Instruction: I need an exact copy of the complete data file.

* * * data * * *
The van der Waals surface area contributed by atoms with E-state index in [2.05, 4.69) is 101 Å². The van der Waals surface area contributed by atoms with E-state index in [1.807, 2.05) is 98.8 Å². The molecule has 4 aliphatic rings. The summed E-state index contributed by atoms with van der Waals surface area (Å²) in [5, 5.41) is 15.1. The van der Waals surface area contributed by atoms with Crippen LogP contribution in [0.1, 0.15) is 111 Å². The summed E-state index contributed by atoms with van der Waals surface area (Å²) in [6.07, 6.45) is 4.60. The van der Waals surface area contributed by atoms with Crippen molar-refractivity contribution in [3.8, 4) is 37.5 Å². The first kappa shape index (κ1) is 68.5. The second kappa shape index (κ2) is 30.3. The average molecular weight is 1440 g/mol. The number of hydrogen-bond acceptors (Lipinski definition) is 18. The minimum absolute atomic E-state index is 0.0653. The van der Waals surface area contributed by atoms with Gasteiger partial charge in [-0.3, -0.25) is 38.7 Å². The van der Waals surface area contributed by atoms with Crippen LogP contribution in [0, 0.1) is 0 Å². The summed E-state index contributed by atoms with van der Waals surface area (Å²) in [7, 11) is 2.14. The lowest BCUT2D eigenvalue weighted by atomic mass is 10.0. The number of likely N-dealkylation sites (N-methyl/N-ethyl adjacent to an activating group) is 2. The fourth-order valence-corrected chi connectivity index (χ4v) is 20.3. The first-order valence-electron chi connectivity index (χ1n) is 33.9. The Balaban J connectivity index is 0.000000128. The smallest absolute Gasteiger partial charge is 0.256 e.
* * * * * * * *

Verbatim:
The van der Waals surface area contributed by atoms with E-state index in [2.05, 4.69) is 101 Å². The van der Waals surface area contributed by atoms with E-state index in [1.807, 2.05) is 98.8 Å². The molecule has 4 aliphatic rings. The summed E-state index contributed by atoms with van der Waals surface area (Å²) in [5, 5.41) is 15.1. The van der Waals surface area contributed by atoms with Crippen LogP contribution in [0.1, 0.15) is 111 Å². The summed E-state index contributed by atoms with van der Waals surface area (Å²) in [6.07, 6.45) is 4.60. The van der Waals surface area contributed by atoms with Crippen molar-refractivity contribution in [3.8, 4) is 37.5 Å². The first kappa shape index (κ1) is 68.5. The second kappa shape index (κ2) is 30.3. The average molecular weight is 1440 g/mol. The number of hydrogen-bond acceptors (Lipinski definition) is 18. The minimum absolute atomic E-state index is 0.0653. The van der Waals surface area contributed by atoms with Gasteiger partial charge in [-0.3, -0.25) is 38.7 Å². The van der Waals surface area contributed by atoms with Crippen LogP contribution in [0, 0.1) is 0 Å². The summed E-state index contributed by atoms with van der Waals surface area (Å²) in [7, 11) is 2.14. The lowest BCUT2D eigenvalue weighted by atomic mass is 10.0. The number of likely N-dealkylation sites (N-methyl/N-ethyl adjacent to an activating group) is 2. The fourth-order valence-corrected chi connectivity index (χ4v) is 20.3. The first-order valence-electron chi connectivity index (χ1n) is 33.9. The Balaban J connectivity index is 0.000000128. The smallest absolute Gasteiger partial charge is 0.256 e.